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Edited by Slickman - 5/24/12 at 5:26am
These are your choices, the way I see it:-
1- the Albert pump, preferably in suede with formal black piping - this is the real gentleman's traditional choice and has been for centuries. The shoe is obtainable from various outlets, but my personal favourite place to buy them would be Gieves & Hawkes, although Brooks Brothers used to stock a C&J version until very recently. Price, around GBP 80 - 120, depending on store.
2- Mezlan two tone patent, very elegant, very comfortable, very attractive and easy to maintain. Very practical to own and cheap. Better quality than Allen Edmonds in my opinion, but at much lower prices. This shoe is easy to obtain from Shoemart at discounted prices today.
3- Edward Green - pricey but outstanding quality. Very traditional style for a patent leather shoe, and, of course, the 2 eyelet lace up is traditional, although not my cup of tea, it is an amazing shoe.
4- Gaziano and Girling - this is the modern expression of a formal shoe. Stingray Sinatra or Cooper, around GBP1300 -1600 per pair they are not cheap, but these a modern gentleman's answer to the formal evening "black shine" shoe.
Many patent leather shoes look tacky and cheap, and, if you don't want to spend a lot of money on a shoe you don't wear a lot, buy the Suede or velvet Albert slipper, and matched to a formal black tie tux trouser, you will be amazed how elegant and comfortable it is, it will be obvious why traditional gentlemen have always used this option as a standard "uniform dress" for dinner and Opera wear. It is classier than the patent leather pump, which is actually originally used as a "morning attire" rather than "evening attire"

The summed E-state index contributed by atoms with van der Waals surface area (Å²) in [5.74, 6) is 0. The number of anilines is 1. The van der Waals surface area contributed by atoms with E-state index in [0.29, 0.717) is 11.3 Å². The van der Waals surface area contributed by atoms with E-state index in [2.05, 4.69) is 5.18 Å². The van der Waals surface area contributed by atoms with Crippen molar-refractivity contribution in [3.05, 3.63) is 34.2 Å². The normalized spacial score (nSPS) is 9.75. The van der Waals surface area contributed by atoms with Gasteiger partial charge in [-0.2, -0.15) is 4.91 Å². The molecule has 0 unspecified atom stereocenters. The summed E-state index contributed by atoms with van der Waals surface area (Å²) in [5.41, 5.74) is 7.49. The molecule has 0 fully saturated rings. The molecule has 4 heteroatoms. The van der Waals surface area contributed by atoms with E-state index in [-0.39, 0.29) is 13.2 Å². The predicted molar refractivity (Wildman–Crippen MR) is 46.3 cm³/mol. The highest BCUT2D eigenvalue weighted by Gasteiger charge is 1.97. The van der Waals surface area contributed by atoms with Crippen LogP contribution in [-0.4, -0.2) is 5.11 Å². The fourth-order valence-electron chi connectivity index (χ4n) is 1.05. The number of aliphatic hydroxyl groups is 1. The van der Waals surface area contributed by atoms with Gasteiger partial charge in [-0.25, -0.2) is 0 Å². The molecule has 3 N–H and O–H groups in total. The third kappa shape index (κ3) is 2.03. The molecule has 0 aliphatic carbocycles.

The second choice is the Mezlan from Shoemart because that is a very practical and very good quality shoe to own at a really good price. It looks just as elegant as the expensive patent leathers and the calf hide two tone give is a lovely formal appearance to perfectly match a modern tux.
C&J Templar is also great and the patent leather lace up from Tim Little is another good quality buy.
I attend a lot of Operas and formal evening events, and I use the Albert 90% of the time. When patent is "required" I use the Mezlan and everyone thinks they cost a fortune, they really do look good.
For weddings they are perfect because they do not "crease" and are not stiff like usual patent shoes.
Where it is overbearingly formal and patent is required I use Edward Greens or G&G stingray.
I have owned a lot of patent shoes and formal shoes, and I would NOT buy any of them again except the above 4 or Tim little, or C&J Templar.
Anyway, that is just my opinion.
The trouble with he ASW is the stitching pattern along the vamp. That is so non-traditional that you might as well wear a pair of polished and waxed calf hide whole cuts like the C&J Wembleys and brighten them up with a good shine using Saphir Md'Or wax.
The whole idea of black tie is to "tone down" - I know that sounds weird, but the idea was that men should all wear understated and uniform dress with limited color and limited pattern/style. This is so that the women could flaunt their styles, colors and dress better.
The minute you start moving towards obvious lines and highly visible patterns, like the stitching on the ASW, then you stray from the idea of the plain understated black tie/tux/formal thing, in which case, you could go for a pair of green or pink or even just a pair of those sneakers with the flashing LED lights along the sole.
C&J and Alfred Sargent used to do a patent shoe called the "Templar", can you find a pair of those?
what about these:-
Very very elegant